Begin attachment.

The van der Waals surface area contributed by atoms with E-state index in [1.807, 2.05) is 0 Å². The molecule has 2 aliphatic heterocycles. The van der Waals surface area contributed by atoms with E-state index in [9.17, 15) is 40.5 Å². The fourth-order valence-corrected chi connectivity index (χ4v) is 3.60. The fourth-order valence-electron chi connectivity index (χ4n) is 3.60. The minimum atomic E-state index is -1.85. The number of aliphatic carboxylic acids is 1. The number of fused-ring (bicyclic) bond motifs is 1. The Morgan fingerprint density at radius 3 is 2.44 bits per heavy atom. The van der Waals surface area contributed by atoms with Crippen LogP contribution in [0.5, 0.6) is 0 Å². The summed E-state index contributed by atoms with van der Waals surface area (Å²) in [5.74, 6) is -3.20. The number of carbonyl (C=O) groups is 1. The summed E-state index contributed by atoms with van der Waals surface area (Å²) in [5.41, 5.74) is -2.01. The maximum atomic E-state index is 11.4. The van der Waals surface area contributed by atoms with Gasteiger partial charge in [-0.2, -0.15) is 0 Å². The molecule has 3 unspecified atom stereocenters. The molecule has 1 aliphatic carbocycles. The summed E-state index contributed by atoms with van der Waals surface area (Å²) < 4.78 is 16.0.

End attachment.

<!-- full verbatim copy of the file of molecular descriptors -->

The van der Waals surface area contributed by atoms with E-state index in [1.807, 2.05) is 0 Å². The molecule has 2 aliphatic heterocycles. The van der Waals surface area contributed by atoms with E-state index in [9.17, 15) is 40.5 Å². The fourth-order valence-corrected chi connectivity index (χ4v) is 3.60. The fourth-order valence-electron chi connectivity index (χ4n) is 3.60. The minimum atomic E-state index is -1.85. The number of aliphatic carboxylic acids is 1. The number of fused-ring (bicyclic) bond motifs is 1. The Morgan fingerprint density at radius 3 is 2.44 bits per heavy atom. The van der Waals surface area contributed by atoms with Crippen LogP contribution in [0.5, 0.6) is 0 Å². The summed E-state index contributed by atoms with van der Waals surface area (Å²) in [5.74, 6) is -3.20. The number of carbonyl (C=O) groups is 1. The summed E-state index contributed by atoms with van der Waals surface area (Å²) in [5.41, 5.74) is -2.01. The maximum atomic E-state index is 11.4. The van der Waals surface area contributed by atoms with Gasteiger partial charge in [-0.2, -0.15) is 0 Å². The molecule has 3 unspecified atom stereocenters. The molecule has 1 aliphatic carbocycles. The summed E-state index contributed by atoms with van der Waals surface area (Å²) < 4.78 is 16.0.